October is National Cybersecurity Awareness Month (NCSAM). NCSAM is a joint effort between government and industry to raise awareness about cyber threats. This year, NCSAM highlights three areas where cyber security protections (or vulnerabilities) affect everyday Americans: citizen privacy, consumer devices, and e-commerce.Open Source Components Affect the Security of All Consumers
A common thread in all of these consumer-facing security priorities are the building blocks of software: open source components. As developers and others in tech know, open source use is skyrocketing. Our research this year shows exponential growth in open source use. For example, in 2018, download requests for Java components grew 68% year over year to 146 billion. Downloads of npm packages reached 10 billion per week — equating to a 185% year over year.
The volume of open source component downloads mirrors the multitude of benefits they offer. Notably, component use allows for faster software production, and ultimately, faster rates of innovation as components are combined and expanded in novel ways.
Sonatype’s Nexus platform safeguards software supply chains around the globe. Protecting the integrity of open source software requires us to follow emerging cyber security threats, anticipate future trends, and most importantly: develop next-generation software to combat malicious intent.
Open Source Software Underpins Everything
NCSAM is right to highlight citizen privacy, consumer devices, and e-commerce this year.
Consumers are increasingly more aware of privacy issues, especially as the world community is adjusting to GDPR, and companies are beginning to be fined as the new law is enforced.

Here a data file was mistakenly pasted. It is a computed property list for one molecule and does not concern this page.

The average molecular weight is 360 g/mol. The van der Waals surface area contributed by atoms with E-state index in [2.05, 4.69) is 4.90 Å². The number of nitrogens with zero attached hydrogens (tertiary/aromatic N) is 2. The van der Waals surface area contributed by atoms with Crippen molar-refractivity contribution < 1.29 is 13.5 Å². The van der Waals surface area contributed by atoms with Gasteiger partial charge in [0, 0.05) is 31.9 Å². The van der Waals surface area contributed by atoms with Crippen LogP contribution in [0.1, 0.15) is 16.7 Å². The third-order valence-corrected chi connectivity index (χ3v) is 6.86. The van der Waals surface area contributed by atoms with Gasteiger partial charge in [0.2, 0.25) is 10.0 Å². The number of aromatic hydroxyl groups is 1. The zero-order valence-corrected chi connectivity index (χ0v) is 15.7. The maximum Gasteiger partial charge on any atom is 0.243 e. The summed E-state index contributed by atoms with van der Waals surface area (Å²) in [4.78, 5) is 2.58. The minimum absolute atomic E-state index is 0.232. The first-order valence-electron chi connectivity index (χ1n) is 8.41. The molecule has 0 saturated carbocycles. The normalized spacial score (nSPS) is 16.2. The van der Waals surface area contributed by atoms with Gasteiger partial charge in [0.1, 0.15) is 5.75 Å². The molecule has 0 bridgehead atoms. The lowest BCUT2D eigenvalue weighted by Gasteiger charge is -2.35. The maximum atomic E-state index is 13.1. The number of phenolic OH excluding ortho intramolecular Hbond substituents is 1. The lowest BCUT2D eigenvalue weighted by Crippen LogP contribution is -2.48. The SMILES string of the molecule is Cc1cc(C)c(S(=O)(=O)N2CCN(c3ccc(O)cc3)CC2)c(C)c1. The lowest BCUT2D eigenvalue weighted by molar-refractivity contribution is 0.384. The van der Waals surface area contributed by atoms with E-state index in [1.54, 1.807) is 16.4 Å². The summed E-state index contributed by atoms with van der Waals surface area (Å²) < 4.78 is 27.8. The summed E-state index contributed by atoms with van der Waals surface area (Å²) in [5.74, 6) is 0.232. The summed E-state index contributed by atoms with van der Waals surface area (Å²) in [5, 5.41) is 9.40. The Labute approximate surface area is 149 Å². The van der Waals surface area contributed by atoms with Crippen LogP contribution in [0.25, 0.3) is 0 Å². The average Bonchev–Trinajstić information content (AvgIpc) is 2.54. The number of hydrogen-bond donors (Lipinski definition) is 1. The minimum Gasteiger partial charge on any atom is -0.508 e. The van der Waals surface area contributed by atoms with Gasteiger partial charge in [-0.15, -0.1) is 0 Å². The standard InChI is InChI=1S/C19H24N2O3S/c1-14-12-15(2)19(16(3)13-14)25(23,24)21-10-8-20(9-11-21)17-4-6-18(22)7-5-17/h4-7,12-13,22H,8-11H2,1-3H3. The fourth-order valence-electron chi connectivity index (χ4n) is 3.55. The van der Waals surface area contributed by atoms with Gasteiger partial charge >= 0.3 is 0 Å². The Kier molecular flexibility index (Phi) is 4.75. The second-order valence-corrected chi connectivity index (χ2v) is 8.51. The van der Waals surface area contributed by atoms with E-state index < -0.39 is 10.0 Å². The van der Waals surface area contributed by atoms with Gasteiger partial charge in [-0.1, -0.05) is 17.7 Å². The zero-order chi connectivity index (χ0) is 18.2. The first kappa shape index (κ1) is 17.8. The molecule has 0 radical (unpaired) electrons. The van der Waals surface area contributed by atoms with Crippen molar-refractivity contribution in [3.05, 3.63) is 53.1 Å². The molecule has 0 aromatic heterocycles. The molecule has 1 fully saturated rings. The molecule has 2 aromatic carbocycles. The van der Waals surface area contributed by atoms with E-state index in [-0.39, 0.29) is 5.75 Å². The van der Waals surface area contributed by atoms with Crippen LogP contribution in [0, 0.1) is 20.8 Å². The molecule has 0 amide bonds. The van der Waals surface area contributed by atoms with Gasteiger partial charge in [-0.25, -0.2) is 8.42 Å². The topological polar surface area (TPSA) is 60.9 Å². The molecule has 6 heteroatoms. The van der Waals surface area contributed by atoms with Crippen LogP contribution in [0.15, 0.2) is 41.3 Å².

Similarly, in 2019 device manufacturers of all kinds are stepping up their security game. The FDA, for example, proposed new CBOMs (Cybersecurity Bill of Materials) requirements. Risks increase as devices become smarter and more interconnected.
Yet another example involves e-commerce. Shopping online -- a very popular American habit -- potentially puts financial data at risk because our shopping carts are built on open source software. That’s why, earlier this year, the PCI Security Council introduced a new security standard to make electronic payments safer.
Developers Play a Vital Role in E-Commerce Security
Large companies, like Discover, are willing to talk about how they are building systems into their development process to protect consumers’ financial data. Developers are central to the process. Actions to protect the public’s financial data must occur earlier in the SDLC.
“The PCI-DSS has all of the mandatory regulations in it,” says Sonatype’s DJ Schleen (@DJSchleen). Even so, there are specific things individual developers can do to secure financial transactions, whether developing for a company or contributing to an open source project:
1. Open the lines of communication with your Security team. Understand what the impact of PCI is to your organization and what is needed to implement and attest to it.
2. Code everything. Code infrastructure, product, security, everything. Scan all the things for vulns. Never check in any code without a work item.
3. Code your CI/CD pipeline and document the stages.
4. Write security policy tests - similar to a unit test and automated. Cross reference your GRC control standards right in the test assertions so developers can easily understand and reference compliance requirements.
5. “For the love of God produce an SBoM for every release and put it in a document repository!”